BERKELEY– At noon Tuesday – 30 hours before a satellite was supposed to launch – the head of the University of California, Berkeley’s Space Sciences Lab sent an alarming email.
“Here’s an update on the impact of the power shutdown,” it began. “Overall, we are not optimistic we can pull this off but we are working as hard as we can to make it happen, if everything falls our way.”
If PG&E’s power outage went as planned, it would not only close schools, spoil stores of ice and food supplies, and darken thousands of homes, it would also disconnect the UC Berkeley lab. The team, which built NASA’S ICON satellite, needed power to monitor its scheduled takeoff Wednesday at Cape Canaveral Air Force Station in Florida.
As cities braced for PG&E’s mass preemptive power shutdown, the director of mission control headed out to buy extension cords. So began a DIY effort to jerry-rig the science lab and keep the fallout from PG&E’s outages confined to Earth.
“I said, get over to Home Depot and buy some stuff,” said Steven Beckwith, director of the Space Sciences Lab and a professor of astronomy at Cal. “We were concerned we would have to scrub the launch.”
By 3:48 p.m., James Sampson, chief of facilities at the Berkeley lab, and Manfred Bester, the head of ICON’s mission control operations, were on their way out of the store, pushing a shopping cart stuffed with $1,000 worth of electrical cords for a $175 million satellite. A New York Times photographer, captured the moment: A mustached, tattooed man with a serious look, pushing a cart stuffed with extension chords, his bespectacled companion looking on with a smirk, like they were sharing an inside joke.
“At a Home Depot store in Emeryville, Calif., on Tuesday,” the caption read, under a story about the expected PG&E shutoffs.
“I don’t know if you’ve seen movies about space missions?” Paula Milano, executive officer of the science lab asked. “Sometimes you only get a box of Band-Aids and rubber bands. That was the case here.”
The hundreds of feet wiring fed dozens of computers, a meeting room, and microwaves, refrigerators and freezers for the crew of about 50 scientists and engineers. Someone brought in a generator from a neighboring campus building; a second generator arrived to power the computer servers.
NASA requires mission control to be on a primary power source for a launch, Beckwith said, but the university’s contract with the space agency allowed Berkeley to make its own decision.
“We were willing to take that risk,” Beckwith said. The satellite, which will collect measurements to help scientists study the relationship between terrestrial weather and space weather, had already suffered several delays since its scheduled launch in 2017. It’s last planned launch, from Cape Canaveral last October, was scrubbed just minutes before it was set to take off.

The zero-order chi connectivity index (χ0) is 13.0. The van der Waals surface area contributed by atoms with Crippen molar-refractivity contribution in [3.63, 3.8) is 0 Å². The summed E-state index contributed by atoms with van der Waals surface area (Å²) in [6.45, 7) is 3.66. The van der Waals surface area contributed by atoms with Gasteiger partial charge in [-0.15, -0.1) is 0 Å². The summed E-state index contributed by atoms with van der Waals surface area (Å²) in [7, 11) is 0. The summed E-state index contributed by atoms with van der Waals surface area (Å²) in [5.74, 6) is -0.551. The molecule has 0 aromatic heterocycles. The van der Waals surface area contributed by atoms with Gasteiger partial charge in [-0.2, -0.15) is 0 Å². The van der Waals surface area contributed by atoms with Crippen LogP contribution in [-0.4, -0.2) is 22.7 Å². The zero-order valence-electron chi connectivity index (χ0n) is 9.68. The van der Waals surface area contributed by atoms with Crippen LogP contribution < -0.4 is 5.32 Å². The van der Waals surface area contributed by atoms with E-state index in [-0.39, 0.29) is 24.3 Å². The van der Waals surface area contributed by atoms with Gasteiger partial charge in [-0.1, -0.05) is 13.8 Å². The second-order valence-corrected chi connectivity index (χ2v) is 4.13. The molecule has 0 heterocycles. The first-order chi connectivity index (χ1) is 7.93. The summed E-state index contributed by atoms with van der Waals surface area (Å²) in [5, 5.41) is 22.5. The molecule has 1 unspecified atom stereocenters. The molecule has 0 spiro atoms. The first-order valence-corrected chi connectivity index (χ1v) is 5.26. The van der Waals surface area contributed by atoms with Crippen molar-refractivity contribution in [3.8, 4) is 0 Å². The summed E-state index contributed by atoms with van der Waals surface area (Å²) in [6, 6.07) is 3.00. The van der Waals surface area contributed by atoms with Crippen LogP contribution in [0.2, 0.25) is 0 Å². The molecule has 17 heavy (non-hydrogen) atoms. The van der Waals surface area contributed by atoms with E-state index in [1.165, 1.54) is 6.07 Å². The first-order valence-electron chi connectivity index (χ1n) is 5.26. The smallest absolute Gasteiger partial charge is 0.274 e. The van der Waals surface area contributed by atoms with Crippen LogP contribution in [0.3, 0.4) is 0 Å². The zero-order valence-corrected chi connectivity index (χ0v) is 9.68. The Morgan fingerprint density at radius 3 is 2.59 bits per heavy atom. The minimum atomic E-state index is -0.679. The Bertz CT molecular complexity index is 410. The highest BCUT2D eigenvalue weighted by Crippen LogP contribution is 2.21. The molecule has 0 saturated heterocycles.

With PG&E expected to cut off power to Cal’s campus at noon Wednesday – six hours before the scheduled launch – scientists at the Space Sciences Lab worried there wouldn’t be enough fuel to feed the generators it needed to pull off the mission.
Charlie Robertson had been working nonstop. As an account representative for Concord-based Pacific States Petroleum, he was zigzagging across Sonoma and Napa counties Tuesday, bringing fuel to hospitals, wineries, supermarkets and hardware stores, when he got a call from Milano.
“It was Paula and she mentioned that they are going to be putting a rocket up in space,” Robertson said. “I told her we’ll take care of you.”
He spent the rest of Tuesday and Wednesday on standby, ready to deliver fuel.
“We are a customer-service company. I treat everyone the same,” Robertson said. “Whether it’s a rocket going into space or a refrigerated trailer going in at Safeway.”
At 12:30 p.m. Wednesday, the power was still on at the Space Sciences Lab as the launch team assessed weather conditions 3,000 miles away in Florida. While dangerous wind conditions predicted by PG&E had not materialized in the Bay Area, pushing the utility to delay the outages until later Wednesday, the weather in Florida delayed the liftoff until Thursday.
It was not ideal for a mission that had seen lengthy delays since its original launch, scheduled in 2017, but it gave the crew at Berkeley some time to breathe. Power eventually went out in Berkeley, and across most of the Bay Area, at around 11 p.m. Wednesday.
Because it was uncertain when the PG&E power would return, the lab stayed on a campus generator Thursday when the Ionospheric Connection Explorer (ICON) spacecraft lifted off at 7 p.m. PST aboard a Northrop Grumman Pegasus XL rocket, released from its carrier plane, Stargazer L-1011.
“If there are space gods they were smiling on us,” Milano said.